I recently contributed to an ACR News publication with an article which addressed the topic of “green refrigeration.” The article, entitled A Greener Landscape for Commercial Refrigeration, explored why and how operators are making the transition to more eco-friendly refrigeration systems. View the full article here or read a summary below.

As global and national refrigeration industry dynamics continue to rapidly evolve, more business owners and supermarket operators are seeking new refrigerant and equipment alternatives. Ever-changing refrigerant and energy regulations, combined with an increased awareness of the environmental impacts of legacy refrigeration systems, are prompting more stakeholders to explore the green and growing edges of the refrigeration landscape.

But because commercial refrigeration systems can potentially be in service for decades, end users must carefully consider not only today’s regulatory requirements, but also tomorrow’s potential constraints. This means making the most informed equipment decisions possible with the goal of maximizing the investment throughout the system’s lifecycle. Doing so requires a fundamental understanding of the environmental impacts and financial considerations of a commercial refrigeration system.

Total equivalent warming impacts
While today’s regulations are primarily focused on reducing the global warming potential (GWP) from direct emissions of hydrofluorocarbon (HFC) refrigerants, it’s also important to remember that the total equivalent warming impact (TEWI) also accounts for indirect emissions — or the amount of greenhouse gases generated from the refrigeration system’s energy consumption. It’s estimated that these indirect emissions represent the majority of total climate impacts.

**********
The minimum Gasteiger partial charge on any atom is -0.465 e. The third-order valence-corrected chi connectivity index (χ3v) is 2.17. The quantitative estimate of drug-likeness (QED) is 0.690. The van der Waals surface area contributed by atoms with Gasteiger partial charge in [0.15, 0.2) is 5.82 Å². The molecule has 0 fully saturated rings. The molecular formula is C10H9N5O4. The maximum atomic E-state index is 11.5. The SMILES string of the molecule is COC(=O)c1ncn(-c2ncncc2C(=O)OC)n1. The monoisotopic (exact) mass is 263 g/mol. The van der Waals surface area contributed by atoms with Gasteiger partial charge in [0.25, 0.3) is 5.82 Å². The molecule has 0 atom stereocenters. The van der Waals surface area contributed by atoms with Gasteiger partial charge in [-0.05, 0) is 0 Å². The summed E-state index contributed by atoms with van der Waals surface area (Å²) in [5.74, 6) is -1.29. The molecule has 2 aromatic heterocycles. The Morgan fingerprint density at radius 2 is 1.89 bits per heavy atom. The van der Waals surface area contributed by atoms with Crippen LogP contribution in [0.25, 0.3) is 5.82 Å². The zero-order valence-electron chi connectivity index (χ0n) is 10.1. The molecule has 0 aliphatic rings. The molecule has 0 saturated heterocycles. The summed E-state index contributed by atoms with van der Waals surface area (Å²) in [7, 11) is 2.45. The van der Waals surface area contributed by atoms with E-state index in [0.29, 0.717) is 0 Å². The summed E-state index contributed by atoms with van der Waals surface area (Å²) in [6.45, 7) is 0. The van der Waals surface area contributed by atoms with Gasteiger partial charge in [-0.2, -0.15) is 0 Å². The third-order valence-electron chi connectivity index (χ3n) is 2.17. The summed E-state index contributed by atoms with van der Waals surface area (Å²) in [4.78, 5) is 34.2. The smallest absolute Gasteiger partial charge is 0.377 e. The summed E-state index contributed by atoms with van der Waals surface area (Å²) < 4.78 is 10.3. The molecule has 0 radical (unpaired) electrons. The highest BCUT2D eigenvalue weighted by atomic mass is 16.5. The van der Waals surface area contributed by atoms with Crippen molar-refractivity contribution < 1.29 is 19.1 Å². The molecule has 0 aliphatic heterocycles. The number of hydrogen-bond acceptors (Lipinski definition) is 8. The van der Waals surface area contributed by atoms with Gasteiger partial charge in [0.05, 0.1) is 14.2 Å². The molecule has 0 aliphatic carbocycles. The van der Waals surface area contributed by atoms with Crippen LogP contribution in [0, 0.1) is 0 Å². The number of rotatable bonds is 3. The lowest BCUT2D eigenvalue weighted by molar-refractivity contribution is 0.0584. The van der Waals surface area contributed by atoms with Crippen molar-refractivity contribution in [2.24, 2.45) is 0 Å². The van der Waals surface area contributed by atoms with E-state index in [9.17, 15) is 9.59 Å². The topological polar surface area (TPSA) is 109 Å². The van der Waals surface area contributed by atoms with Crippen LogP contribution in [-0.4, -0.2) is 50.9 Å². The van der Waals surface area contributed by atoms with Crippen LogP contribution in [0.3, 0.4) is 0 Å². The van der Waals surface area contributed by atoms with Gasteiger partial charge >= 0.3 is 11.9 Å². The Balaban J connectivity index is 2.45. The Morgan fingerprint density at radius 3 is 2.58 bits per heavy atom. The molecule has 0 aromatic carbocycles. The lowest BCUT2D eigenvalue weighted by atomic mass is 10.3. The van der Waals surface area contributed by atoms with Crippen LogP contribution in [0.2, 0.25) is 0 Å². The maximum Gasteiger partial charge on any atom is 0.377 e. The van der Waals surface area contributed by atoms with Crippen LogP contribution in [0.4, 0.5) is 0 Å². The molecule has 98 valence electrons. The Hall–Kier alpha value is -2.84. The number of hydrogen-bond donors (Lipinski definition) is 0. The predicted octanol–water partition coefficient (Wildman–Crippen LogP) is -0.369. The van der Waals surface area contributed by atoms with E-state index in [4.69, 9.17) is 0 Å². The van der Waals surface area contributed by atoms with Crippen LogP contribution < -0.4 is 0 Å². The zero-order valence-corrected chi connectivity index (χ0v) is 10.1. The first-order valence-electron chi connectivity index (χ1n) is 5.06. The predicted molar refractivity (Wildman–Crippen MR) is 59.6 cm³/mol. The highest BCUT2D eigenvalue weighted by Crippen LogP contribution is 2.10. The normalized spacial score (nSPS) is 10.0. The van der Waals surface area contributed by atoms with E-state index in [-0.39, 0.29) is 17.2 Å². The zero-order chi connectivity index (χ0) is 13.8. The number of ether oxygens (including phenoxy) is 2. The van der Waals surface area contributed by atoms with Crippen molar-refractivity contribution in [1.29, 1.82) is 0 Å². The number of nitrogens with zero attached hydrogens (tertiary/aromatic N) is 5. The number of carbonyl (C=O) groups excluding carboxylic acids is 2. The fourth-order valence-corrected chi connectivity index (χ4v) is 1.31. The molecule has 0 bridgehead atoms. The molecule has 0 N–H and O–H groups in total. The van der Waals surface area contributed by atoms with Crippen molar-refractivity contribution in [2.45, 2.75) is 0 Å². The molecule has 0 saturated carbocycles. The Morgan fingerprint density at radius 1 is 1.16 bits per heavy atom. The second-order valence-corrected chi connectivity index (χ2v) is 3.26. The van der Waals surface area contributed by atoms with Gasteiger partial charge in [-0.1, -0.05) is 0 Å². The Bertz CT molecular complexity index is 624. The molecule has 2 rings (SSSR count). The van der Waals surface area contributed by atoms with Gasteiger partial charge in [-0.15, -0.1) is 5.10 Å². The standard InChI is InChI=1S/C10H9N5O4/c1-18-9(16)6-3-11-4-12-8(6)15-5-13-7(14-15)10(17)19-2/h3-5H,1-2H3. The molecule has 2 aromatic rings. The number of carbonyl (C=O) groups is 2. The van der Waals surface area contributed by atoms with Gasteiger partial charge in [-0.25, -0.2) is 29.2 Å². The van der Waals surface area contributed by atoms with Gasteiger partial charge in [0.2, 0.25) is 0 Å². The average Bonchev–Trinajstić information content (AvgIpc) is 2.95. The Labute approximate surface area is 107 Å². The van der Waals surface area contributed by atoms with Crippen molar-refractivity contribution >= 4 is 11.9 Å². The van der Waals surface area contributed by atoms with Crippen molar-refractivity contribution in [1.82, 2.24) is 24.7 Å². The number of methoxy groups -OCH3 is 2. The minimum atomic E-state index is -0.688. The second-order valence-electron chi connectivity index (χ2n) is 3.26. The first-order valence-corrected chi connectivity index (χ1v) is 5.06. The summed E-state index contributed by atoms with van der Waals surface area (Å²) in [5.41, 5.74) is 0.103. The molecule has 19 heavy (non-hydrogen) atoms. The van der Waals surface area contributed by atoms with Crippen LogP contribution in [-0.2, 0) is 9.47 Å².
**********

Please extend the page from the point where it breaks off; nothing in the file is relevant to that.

Only by evaluating both energy consumption and refrigerant GWP — including leaks and disposal — over the lifetime of a system can we estimate a system’s full lifecycle climate performance (LCCP).

Environmental and financial sustainability
Operators who are considering going green must also factor in the financial viability and sustainability of new or upgraded refrigeration systems. This means determining not only first costs and installation expenses, but also estimating the long-term maintenance and service requirements.

For manufacturers of these new eco-friendly equipment, components and systems, their task is twofold: 1) utilize lower-GWP refrigerants to meet regulatory requirements, while 2) minimizing ownership and operating costs.

Building a greener future
Like much of the commercial refrigeration industry, Emerson believes that the adoption of environmentally responsible, financially viable refrigeration systems will become more commonplace over the next decade. After all, there is a historic precedent for refrigerant phase-downs, including the ban on ozone-depleting substances which began in the 1990s and is now coming to fruition. Under the authority of the Montreal Protocol and the Environmental Protection Agency’s Clean Air Act, ozone- depleting substances like R-22 will no longer be manufactured or imported into the U.S. as of Jan. 1, 2020.

Today, the global reduction of fluorinated gases (aka F-gases) is being driven by the Kigali Amendment to the Montreal Protocol, which has now been ratified by more than 80 countries. As federal regulations continue to take shape and regional mandates become more prevalent throughout the U.S., it seems inevitable that the industry will eventually make the transition to more eco-friendly refrigeration systems.

Emerson has helped support this transition for many years by working with early adopters of low-GWP refrigerants and supporting technologies. Those operators who are taking proactive steps now will have a head start on this transition and be able to provide insights from which the rest of the industry can learn.

How Emerson Is Taking on Today’s Most Pressing Refrigeration Challenges with Copeland Scroll ™

Phil Moeller | Vice President – Product Management, Refrigeration
Emerson Commercial & Residential Solutions

Since its introduction nearly 30 years ago, the Copeland Scroll has revolutionized the standards for refrigeration performance and reliability. An article from the E360 Product Spotlight provides an overview of Emerson’s recent innovations for the Copeland Scroll. Click here to read the article in its entirety.

How Emerson Is Taking on Today’s Most Pressing Refrigeration Challenges with Copeland Scroll ™

The commercial refrigeration industry has changed drastically in recent years due to new regulations and consumer trends. Operators demand an ever-widening spectrum of applications, from large centralized systems to small walk-in freezers and coolers. Energy efficiency and environmental sustainability have become business priorities. And digital technologies promise connected, predictable visibility to refrigeration systems.